In recent years, wildfires have become a perennial threat to northern and southern parts of California. In 2003 and 2007, San Diego County and surrounding areas experienced their worst fires on record. The Cedar Fire of 2003 was the largest fire in California’s history at that time, but the wildfires that occurred in October 2007 far surpassed it in intensity and duration. San Diego County responded to these incidents using its well-established geographic information systems (GIS) capabilities and discovered new applications for GIS technology along the way.
GIS Technology Applications in 2003
During the 2003 wildfires, the San Diego County Operational Area Emergency Operations Center (OAEOC) created maps using GIS technology that showed the fires’ changing geographic boundaries and damage assessment results. GIS personnel provided these maps directly to the incident commander and OAEOC personnel as an additional resource to aid in decision-making. Despite the success of GIS during this response, GIS personnel faced staffing and technological challenges that resulted in the delayed release of some maps. The staffing problem stemmed from the lack of permanent GIS and information technology (IT) positions in the OAEOC. This meant that there was an inadequate number of personnel with GIS knowledge to devote solely to GIS operations and that IT personnel were not consistently available to address the numerous technological issues faced by GIS analysts.
As a result of lessons learned from the 2003 response, the San Diego County OAEOC established a dedicated room for GIS personnel and equipment. The San Diego County Office of Emergency Services also established permanent positions for GIS personnel in day-to-day operations and for incident response at the OAEOC. With these improvements in place, the OAEOC was able to expand its use of GIS during the 2007 fires. In addition to tracking the movement of fire perimeters and recording damage assessments, GIS personnel created maps that combined evacuation information with demographic data for the area to assist with evacuation decisions. GIS analysts also created maps that showed evacuation shelters and local assistance centers. Additionally, other government agency personnel used GIS maps to identify the location of hazardous materials in danger of being impacted by the fires.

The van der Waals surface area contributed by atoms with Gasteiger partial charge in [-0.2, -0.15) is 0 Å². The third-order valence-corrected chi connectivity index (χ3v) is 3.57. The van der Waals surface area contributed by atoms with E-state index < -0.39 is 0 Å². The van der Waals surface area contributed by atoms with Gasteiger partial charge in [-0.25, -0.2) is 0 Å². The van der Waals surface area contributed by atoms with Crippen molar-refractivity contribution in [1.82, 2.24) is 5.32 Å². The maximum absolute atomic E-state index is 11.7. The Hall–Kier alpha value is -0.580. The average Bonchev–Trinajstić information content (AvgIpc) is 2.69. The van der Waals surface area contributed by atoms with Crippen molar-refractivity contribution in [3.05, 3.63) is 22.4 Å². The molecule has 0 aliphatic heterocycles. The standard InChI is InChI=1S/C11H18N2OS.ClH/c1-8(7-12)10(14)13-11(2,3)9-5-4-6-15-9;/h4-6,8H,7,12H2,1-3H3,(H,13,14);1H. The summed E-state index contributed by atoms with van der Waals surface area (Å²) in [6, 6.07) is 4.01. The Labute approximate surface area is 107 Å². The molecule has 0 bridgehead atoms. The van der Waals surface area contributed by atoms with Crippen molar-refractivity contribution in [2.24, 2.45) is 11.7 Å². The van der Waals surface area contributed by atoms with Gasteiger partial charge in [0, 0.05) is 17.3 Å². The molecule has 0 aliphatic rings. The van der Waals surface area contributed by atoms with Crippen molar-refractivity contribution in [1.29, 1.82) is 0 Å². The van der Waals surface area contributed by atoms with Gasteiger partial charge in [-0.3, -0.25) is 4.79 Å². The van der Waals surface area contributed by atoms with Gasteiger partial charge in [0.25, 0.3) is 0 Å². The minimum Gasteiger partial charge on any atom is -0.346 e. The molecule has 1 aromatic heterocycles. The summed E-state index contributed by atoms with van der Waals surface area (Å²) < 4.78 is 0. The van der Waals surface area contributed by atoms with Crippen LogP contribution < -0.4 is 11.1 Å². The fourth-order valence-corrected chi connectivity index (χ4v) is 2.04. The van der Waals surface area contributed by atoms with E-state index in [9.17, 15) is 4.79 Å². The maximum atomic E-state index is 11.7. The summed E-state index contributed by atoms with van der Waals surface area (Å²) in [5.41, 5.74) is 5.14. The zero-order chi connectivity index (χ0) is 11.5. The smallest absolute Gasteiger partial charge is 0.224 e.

Continued Innovation in 2007
In 2007, San Diego County went beyond traditional GIS applications to use GIS technology for public information purposes. During both the 2003 and 2007 incidents, residents were constantly in search of the most up-to-date information regarding the location of the fires, how rapidly the fires were spreading, and who should evacuate. Although GIS analysts were producing new maps every few hours, public information officers (PIOs) struggled to communicate this information to the public and the media in a timely manner without the use of visual aids. OAEOC personnel learned during the 2007 fires that residents were turning to various online sources in search of the most up-to-date information. However, these sources often provided incorrect or outdated information. As a result, the OAEOC director, county PIO, and GIS unit leader made the decision to release GIS maps to the public as a way to address residents’ concerns and to dispel rumors.
The decision to share GIS maps with the public and media resulted in more timely, accurate, and comprehensive information releases. PIOs communicated the latest developments in evacuation zones, fire perimeters, road closures, areas open for repopulation, and shelter locations. In addition to sharing these maps with news agencies, PIOs also posted them on San Diego County’s emergency Web site, where GIS analysts could update them every 3 to 4 hours. Following the event, OAEOC personnel received fewer complaints than in 2003 about the availability of information.
San Diego County continues to provide no-cost public access to nonsensitive GIS maps through SanGIS, an organization dedicated to maintaining a regional geographic data warehouse for the area.
Mary Lilley, a contractor with SAIC, is a researcher for Lessons Learned Information Sharing (LLIS.gov), the U.S. Department of Homeland Security/Federal Emergency Management Agency’s national online network of lessons learned, best practices, and innovative ideas for the nation’s homeland security and emergency management communities. She received a bachelor’s degree in Political Science from Duke University.